Example: If your bakery is frequented by cutting edge millennials who love odd and interesting ingredients, you might find yourself imagining a 32-year-old young woman with her first child who is always on the lookout for new, but healthy, ingredients. Write copy that appeals to her, then edit it afterward for general appeal.

Use ‘you’.

‘You’ is a powerful word. When it’s wielded well, it can convince each member of your audience that they’re the most important person in the world. Think about the difference between your celebrity crush saying ‘I love all of my fans’ and ‘I love you’ to a crowd. With the first version, you’re reminded that your favorite celeb is speaking to everyone around you. With the second, you can convince yourself they’re only speaking to you.

Your copy needs to speak to everyone while coaxing each person into believing they’re the primary focus. Combining the word ‘you’ with an audience member profile can spotlight your audience members while transforming boring, unapproachable text into persuasive, intimate copy.

Think like a customer

Customers want to know what you offer, but they’re more interested in knowing how it makes their lives better. As you write, make it easy for them to envision your product or service in their lives.

Once people know why they need your product or service, you can tell them why they need to buy it from you. That part isn’t always necessary, especially if you have a well-established business or you have cheaper products and free shipping, but if you’re more expensive or newer than your competitors, it can help you convert hesitant prospects.

Bad Good
Pit Bulls can live up to 15 years and they are very active. Get a Pit Bull today. Looking for years of enjoyment with an active, fun-loving pooch? Try a Pit Bull! With a 15-year life span, a constant ready-to-go attitude, and an endless supply of love, pitties are guaranteed to fill your home with the warmth and joy you’ve been craving.
Why it doesn’t work: The copy above is feature-focused, dry, and boring. It tells you about Pit Bulls instead of telling you why Pit Bulls are the dog for you. Why it works: The copy above has taken all of the features of Pit Bulls and integrated them into a more descriptive text that places the Pit Bull in your home. Now you’re not thinking about Pit Bulls in the abstract; you’re thinking about them running through your apartment and dozing on your couch.

5. Perfect your headline.

Your body copy should be immaculate, but 80% of people never make it past your headline, so your headline needs to STAND OUT. Use brief, unique text to appeal to your reader and grab their attention.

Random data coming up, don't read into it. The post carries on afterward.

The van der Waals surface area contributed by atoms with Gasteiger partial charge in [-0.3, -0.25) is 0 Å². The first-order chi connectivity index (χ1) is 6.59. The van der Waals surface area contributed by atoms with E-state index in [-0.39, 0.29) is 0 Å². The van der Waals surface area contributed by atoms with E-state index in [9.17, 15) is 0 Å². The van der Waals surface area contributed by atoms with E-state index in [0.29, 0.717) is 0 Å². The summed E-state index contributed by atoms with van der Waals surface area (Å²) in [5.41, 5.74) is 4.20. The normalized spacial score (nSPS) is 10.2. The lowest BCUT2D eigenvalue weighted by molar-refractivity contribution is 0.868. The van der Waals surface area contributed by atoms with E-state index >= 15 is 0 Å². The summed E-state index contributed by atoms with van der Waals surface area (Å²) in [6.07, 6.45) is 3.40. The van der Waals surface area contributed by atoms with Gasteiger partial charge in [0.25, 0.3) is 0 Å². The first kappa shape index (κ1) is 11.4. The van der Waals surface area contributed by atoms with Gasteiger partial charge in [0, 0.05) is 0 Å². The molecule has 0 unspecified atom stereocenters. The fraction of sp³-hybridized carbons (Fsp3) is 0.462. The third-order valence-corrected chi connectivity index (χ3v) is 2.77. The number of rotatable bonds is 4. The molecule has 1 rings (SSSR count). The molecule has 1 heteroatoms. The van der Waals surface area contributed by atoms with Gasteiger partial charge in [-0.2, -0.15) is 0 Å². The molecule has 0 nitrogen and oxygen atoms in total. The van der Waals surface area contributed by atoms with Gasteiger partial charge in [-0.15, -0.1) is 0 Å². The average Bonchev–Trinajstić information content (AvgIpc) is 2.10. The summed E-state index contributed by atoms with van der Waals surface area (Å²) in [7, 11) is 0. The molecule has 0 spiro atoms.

Bad Good
We cut, dye, and color your hair so you can look better than anyone you know. Hair so lovely, the Joneses will have to keep up with you.
Why it doesn’t work: The copy above is boring and unimaginative. It gets the job done, but it isn’t exciting, clever, or interesting. Why it works: The copy above uses a little humor and a friendly tone. The right kind of humor can get your audience to lower their guard and trust both you and your offerings more.

6. Work with others.

Writing seems like a solitary act, but the best copy is written with and inspired by other people. To strengthen your copy, look to other people’s work and ask for help.

Read what other people in your industry have written.

Before and after you write, study your competitor’s website and marketing materials. Figure out what they do right and what they do wrong, and use everything you learn to decide how you want to approach your own writing. Taking inspiration from others is not the same as stealing from or copying them, so be sure that you don’t plagiarize your sources (I promise you, you do not want to use the same exact language as your competitors).

Have someone read your copy before you publish it.

Whether or not you think your writing is brilliant doesn’t matter; it’s up to your audience to decide they like your work. If you think a pun you made is great but no one else understands it, it needs to go. If your favorite sentence is also the most complicated one, it should probably be deleted. To curb the feeling that you’re getting rid of the best thing anyone in the world has ever written, paste your deleted words into a dedicated document. I call mine ‘TheTrashHeap_Fontil’.


Copywriting is an involved process, but only because you have to anticipate your audience’s needs. Even if your brand is intentionally messy (like Flintts) or unretouched (like Paula’s Choice), readers expect cleanly written copy that appeals to them.

To make your copywriting process even easier, you can download my checklist for easily improving your copy. 

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Author Information

Hi! My name is Trace, and I'm a freelance copywriter who specializes in writing content that speaks directly to your audience. To get regular hints and tips that will help you do the same, sign up for my newsletter. Or, if you want to make me part of your writing journey, you can check out my site.